This story is sponsored by Community Foundation of Greater Memphis
Justice means ensuring all communities are invested in properly and equitably.
On Nov. 17, the Community Foundation of Greater Memphis and MLK50: Justice Through Journalism will present a free, virtual event to discuss how we can continue to invest in our Black youth and students to make a more equitable Memphis. The “Why Memphis Needs More Black College Graduates” event hopes to spark more community action and investment in Memphis and its surrounding communities.
In Memphis, white residents are nearly three times more likely to have a college degree than Black residents. If Memphis responded adequately to this inequity, Memphis poverty rates could be reduced.
“Research shows that 97 percent of Memphians with a college degree are not living in poverty. If we can help more of our citizens pursue higher education, we can improve the city’s talent pool, drive its overall economy, attract more big business, and maybe most importantly, create more local businesses,” said Robert Fockler, Community Foundation president.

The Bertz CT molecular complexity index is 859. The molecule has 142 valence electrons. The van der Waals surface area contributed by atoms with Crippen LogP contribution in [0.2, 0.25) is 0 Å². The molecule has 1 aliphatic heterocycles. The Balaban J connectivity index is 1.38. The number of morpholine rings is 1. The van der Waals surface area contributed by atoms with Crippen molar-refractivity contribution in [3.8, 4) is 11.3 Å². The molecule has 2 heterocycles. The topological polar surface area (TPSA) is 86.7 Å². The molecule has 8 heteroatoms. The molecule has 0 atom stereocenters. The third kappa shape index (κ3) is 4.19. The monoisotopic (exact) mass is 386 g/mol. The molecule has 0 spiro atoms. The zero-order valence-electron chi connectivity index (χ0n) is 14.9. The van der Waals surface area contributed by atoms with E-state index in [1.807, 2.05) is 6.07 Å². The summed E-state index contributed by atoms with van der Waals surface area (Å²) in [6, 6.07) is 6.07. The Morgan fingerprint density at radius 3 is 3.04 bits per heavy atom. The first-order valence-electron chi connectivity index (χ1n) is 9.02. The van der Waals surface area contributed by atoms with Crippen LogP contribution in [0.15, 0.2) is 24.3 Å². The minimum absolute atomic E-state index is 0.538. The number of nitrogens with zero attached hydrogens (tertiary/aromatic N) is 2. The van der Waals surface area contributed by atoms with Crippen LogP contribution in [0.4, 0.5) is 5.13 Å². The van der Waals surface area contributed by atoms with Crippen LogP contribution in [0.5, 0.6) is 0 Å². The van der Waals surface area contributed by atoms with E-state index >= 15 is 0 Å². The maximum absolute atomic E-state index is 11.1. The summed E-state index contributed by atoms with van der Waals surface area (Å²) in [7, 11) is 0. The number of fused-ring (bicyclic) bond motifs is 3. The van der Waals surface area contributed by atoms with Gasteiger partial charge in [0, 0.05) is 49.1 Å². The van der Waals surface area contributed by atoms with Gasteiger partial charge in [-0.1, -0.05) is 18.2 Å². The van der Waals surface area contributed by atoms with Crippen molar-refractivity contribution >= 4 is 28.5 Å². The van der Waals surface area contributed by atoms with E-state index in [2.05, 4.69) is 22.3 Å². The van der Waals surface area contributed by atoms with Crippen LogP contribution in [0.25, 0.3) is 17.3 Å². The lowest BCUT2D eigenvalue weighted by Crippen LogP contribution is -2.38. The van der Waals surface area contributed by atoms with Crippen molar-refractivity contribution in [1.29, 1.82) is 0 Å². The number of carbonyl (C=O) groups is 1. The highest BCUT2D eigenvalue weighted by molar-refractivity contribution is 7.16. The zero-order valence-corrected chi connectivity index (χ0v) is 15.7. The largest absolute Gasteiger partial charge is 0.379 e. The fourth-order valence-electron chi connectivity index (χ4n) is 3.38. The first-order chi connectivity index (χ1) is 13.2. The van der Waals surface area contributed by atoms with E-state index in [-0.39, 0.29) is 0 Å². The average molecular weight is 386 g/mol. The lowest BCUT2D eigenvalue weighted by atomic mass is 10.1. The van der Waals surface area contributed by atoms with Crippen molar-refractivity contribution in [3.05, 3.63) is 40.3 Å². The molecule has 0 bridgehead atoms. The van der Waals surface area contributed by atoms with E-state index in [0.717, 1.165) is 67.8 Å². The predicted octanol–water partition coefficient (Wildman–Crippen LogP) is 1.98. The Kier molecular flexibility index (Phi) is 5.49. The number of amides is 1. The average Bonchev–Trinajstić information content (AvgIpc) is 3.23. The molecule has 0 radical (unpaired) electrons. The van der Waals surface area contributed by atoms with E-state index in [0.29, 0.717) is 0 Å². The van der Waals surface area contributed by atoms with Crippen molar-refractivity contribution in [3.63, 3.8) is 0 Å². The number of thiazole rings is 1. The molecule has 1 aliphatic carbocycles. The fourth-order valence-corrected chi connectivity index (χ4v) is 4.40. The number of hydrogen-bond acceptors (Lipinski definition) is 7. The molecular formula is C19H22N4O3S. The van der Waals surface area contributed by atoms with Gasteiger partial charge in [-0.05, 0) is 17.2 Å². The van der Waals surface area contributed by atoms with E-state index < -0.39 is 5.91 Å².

In an initial move to create transformational impact around this issue, in July the Community Foundation established a historic, $40 million endowment fund to support LeMoyne-Owen College, the city’s only Historically Black College and University.
To further the conversation, “Why Memphis Needs More Black College Graduates” will be
moderated by MLK50 editor and award-winning journalist, Wendi C. Thomas, and feature
panelists Dr. Carol Johnson Dean, LeMoyne-Owen College interim president; Beverly
Robertson, Greater Memphis Chamber CEO; and Robert Fockler. They will discuss the
impact of higher education on the Black community and the trajectory of Memphis, including the unique needs and challenges Black students face with post-secondary opportunities and securing jobs.
“The Community Foundation’s gift to LeMoyne-Owen College should be a springboard for further community investment in Black youth in Greater Memphis, but that’s just the beginning,” Thomas said. “We hope this crucial conversation will lead to solutions that address existing inequities, and consequently, positively impact the city.”
For more information or to reserve online spots, visit cfgm.org/BlackGrads.
The mission of the Community Foundation of Greater Memphis is to strengthen the community through philanthropy. Founded in 1969, the Foundation last year awarded $163 million in grants to nonprofit organizations. The Community Foundation manages 1,200 charitable funds, with assets of $739 million. For more information, visit cfgm.org.
This story is brought to you by MLK50: Justice Through Journalism, a nonprofit newsroom focused on poverty, power and policy in Memphis. Support independent journalism by making a tax-deductible donation today. MLK50 is also supported by these generous donors.
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